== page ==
Tuesday, a mostly dull television night, is usually a DVR/On Demand catch-up day. Justified isn't on until 10 p.m. and we're not going to watch an elimination episode of The Voice, so it's a good time to watch something we didn't have time for before. And that show for us, usually, is ABC's Once Upon a Time. Yeah. That thing.
It began simply enough in the fall, with innocent curiosity. The premise — a modern New England town populated by fairy tale characters who don't know they're fairy tale characters — was intriguing, and all the TV writer people who'd seen an early pilot seemed excited about it. So we watched the first episode this fall and were, alas, put off by its Disneyfied sappiness, by the irksomely precocious kid at the story's center, by the chintzy special effects and green screen awkwardness of the show's fairy tale portions (half the show takes place in the real world, half in a heavily, but cheaply, CGI-ed make-believe land). Ah well, we gave it a try. Maybe next time, ABC.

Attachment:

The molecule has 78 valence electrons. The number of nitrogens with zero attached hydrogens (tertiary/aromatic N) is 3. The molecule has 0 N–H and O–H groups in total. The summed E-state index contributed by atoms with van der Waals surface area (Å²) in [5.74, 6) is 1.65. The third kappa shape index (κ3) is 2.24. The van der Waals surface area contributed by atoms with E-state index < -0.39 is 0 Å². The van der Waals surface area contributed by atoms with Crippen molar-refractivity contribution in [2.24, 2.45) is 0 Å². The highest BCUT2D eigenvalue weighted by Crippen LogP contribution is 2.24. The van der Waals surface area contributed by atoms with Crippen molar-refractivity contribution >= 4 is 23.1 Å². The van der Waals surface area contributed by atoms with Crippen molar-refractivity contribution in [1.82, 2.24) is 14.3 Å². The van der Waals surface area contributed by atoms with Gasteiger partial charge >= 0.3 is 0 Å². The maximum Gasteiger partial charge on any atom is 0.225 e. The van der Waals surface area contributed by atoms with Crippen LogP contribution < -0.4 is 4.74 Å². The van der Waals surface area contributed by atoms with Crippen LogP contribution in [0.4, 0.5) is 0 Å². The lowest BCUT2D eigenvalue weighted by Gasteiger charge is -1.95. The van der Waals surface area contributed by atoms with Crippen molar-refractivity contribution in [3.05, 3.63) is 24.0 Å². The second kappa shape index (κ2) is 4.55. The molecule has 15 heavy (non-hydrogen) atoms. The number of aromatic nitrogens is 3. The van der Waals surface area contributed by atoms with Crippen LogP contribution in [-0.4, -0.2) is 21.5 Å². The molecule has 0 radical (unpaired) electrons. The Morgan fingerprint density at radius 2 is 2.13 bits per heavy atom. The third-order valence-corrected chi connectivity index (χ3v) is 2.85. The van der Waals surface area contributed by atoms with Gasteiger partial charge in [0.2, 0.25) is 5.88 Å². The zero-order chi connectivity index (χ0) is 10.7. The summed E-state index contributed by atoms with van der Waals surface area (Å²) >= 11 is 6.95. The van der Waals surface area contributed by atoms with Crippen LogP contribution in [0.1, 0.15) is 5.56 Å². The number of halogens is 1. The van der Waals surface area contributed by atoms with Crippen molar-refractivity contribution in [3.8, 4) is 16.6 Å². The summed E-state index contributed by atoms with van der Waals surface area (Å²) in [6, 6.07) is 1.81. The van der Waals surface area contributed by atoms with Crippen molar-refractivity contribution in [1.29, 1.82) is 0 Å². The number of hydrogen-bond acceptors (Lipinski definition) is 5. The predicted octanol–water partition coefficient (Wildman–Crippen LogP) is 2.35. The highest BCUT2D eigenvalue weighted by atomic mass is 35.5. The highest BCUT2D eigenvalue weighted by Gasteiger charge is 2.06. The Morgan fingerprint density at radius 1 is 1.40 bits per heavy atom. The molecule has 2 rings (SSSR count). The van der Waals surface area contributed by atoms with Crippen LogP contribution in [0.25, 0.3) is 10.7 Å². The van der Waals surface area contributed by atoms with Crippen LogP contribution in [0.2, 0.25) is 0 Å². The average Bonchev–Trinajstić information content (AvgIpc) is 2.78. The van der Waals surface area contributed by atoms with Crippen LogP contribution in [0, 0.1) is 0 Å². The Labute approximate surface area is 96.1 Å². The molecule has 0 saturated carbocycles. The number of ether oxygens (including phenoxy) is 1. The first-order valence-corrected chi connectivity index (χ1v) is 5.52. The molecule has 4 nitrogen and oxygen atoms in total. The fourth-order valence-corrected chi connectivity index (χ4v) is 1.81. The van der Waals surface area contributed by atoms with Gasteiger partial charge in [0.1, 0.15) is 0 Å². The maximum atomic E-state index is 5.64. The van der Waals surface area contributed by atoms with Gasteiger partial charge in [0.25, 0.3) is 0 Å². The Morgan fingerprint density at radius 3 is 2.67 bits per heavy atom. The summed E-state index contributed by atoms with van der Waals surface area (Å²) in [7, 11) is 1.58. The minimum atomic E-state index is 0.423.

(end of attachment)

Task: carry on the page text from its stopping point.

But then, pulled back by some strange force, likely having to do with the show's central question — namely, when will they realize they're Snow White and Little Red Riding Hood and Jiminy Cricket etc.? — we watched the next week. We groaned at everything, sure, but there we were, faced pressed close to the small Hulu screen when we should have been doing something far more productive. And so it went like that for weeks. We told no one, shrugged our shoulders ambivalently when someone asked us about the show, kept it our quiet weird secret. But now it's been months, whole seasons have changed, so it just needs to be said: We've seen every episode of Once Upon a Time and we are hungry for more.